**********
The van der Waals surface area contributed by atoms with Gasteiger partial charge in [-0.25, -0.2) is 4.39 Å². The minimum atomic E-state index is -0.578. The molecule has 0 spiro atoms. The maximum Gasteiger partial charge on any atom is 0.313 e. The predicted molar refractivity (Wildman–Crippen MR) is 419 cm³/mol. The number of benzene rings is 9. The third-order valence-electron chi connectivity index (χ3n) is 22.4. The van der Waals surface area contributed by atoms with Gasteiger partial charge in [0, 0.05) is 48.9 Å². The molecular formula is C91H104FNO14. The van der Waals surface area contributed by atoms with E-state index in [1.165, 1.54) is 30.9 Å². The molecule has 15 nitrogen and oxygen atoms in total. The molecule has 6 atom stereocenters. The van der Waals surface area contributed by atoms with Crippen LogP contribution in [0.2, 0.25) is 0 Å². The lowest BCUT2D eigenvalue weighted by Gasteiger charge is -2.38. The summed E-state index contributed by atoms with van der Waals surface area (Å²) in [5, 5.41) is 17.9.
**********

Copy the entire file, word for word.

The van der Waals surface area contributed by atoms with Gasteiger partial charge in [-0.25, -0.2) is 4.39 Å². The minimum atomic E-state index is -0.578. The molecule has 0 spiro atoms. The maximum Gasteiger partial charge on any atom is 0.313 e. The predicted molar refractivity (Wildman–Crippen MR) is 419 cm³/mol. The number of benzene rings is 9. The third-order valence-electron chi connectivity index (χ3n) is 22.4. The van der Waals surface area contributed by atoms with Gasteiger partial charge in [0, 0.05) is 48.9 Å². The molecular formula is C91H104FNO14. The van der Waals surface area contributed by atoms with E-state index in [1.165, 1.54) is 30.9 Å². The molecule has 15 nitrogen and oxygen atoms in total. The molecule has 6 atom stereocenters. The van der Waals surface area contributed by atoms with Crippen LogP contribution in [0.2, 0.25) is 0 Å². The lowest BCUT2D eigenvalue weighted by Gasteiger charge is -2.38. The summed E-state index contributed by atoms with van der Waals surface area (Å²) in [5, 5.41) is 17.9.